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Guangzhou Cantonese Brunch

 2014-02-28    Sum    Food    Guangzhou    1944  

Canton (or Guangdong) is a southern province of China, closing to the South China Sea. Its unique culture distinguishes itself among the various Chinese cultures so greatly that some westerners thought Cantonese culture is the equivalence of Chinese culture. Despite the truth that Canton is just one of the 23 provinces in China, and Chinese culture is quite diverse and multi-faceted, Cantonese culture is definitely worth exploring.

One of the things I want to talk about is the culture of having brunch in Canton. Cantonese brunch is called “Yum Cha” (in Cantonese). During the weekend, it is quite common for families to go to restaurants to Yum cha in the late morning. If you translate “Yum Cha” literally, it means “to drink tea”. But don’t worry, if you go Yum cha, you will also be able to eat a lot of tasty “Dim Sum”. Normally, as I observed, people will arrive at the restaurant between 9 and 11 in the morning, and leave between 12 and 2 in the afternoon.

"Haa gaau" (shrimp dumpling)

As the name indicates, drinking and enjoying tea is an important dimension in the practice of “Yum Cha”. The first thing the waiter/waitress asks you after you sat down is what kind of tea you would like. And you can always refill the tea pot for free during Yum cha. Personally, I always go for the Iron Buddha (or tie guan yin in Mandarin Chinese). It is a kind of Oolong tea, in-between red tea and green tea. It has kind of strong but not too bitter taste.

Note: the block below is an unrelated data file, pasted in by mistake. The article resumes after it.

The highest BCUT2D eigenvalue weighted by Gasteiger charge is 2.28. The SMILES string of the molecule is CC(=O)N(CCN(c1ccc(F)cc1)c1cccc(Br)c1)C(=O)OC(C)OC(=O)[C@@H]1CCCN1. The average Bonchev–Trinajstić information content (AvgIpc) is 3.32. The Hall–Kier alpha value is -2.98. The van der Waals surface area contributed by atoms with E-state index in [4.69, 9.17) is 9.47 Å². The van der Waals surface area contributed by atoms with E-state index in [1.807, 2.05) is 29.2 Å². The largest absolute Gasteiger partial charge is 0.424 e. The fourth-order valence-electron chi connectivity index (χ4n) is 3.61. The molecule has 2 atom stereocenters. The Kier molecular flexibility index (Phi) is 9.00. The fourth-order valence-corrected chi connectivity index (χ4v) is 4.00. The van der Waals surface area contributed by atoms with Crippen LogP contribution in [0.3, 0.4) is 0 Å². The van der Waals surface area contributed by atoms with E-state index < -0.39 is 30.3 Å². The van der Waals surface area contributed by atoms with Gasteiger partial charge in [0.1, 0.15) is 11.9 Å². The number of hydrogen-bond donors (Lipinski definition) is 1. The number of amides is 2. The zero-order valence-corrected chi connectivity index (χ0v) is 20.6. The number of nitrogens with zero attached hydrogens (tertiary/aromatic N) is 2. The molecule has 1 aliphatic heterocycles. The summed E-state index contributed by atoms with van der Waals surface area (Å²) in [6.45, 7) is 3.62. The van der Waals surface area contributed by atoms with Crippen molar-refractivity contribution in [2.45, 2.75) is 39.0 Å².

"Siu Maai" (a kind of meatball)

In my childhood memory, most of the time dim sums were contained in bamboo steamers, stacked on trolleys pushed by old women. They pushed the trolleys between tables and waiting for guests to order. There was a card on each table, kind of like a bingo card. For each steamer of dim sums you order, the old lady would pull a hole on the card. Later when you finished, the waiter would count the holes on the card for money. And of course, the dim sums have different prices and they were categorized into price groups. Each roll of holes on the card represents a different price group. The dim sums on my must-order list are: Haa gaau (shrimp dumpling), Siu maai (a kind of meat ball), sesame cake, sticky rice chicken (sticky rice wrapped by lotus leaf), and Ma lai go (a kind of cake).

Sesame Cake

The cold dim sums were not on the trolley, such as my beloved sesame cake. They were stored somewhere else at the restaurant. They are mainly desserts. A nice memory of mine was that my parents would give me the card and let me order the cold dim sums at where they were served. And then I would happily bring back the jellies, puddings, etc. etc. As time goes by, trolleys are now gradually disappearing and replaced by waiter taking order and bringing food to the table. So did the “bingo card”. They can only be found at some very traditional restaurant nowadays. That was a pity. However, the flavor of dim sum remains quite the same, and the activity of Yum cha has been kept practicing by one generation after another. 

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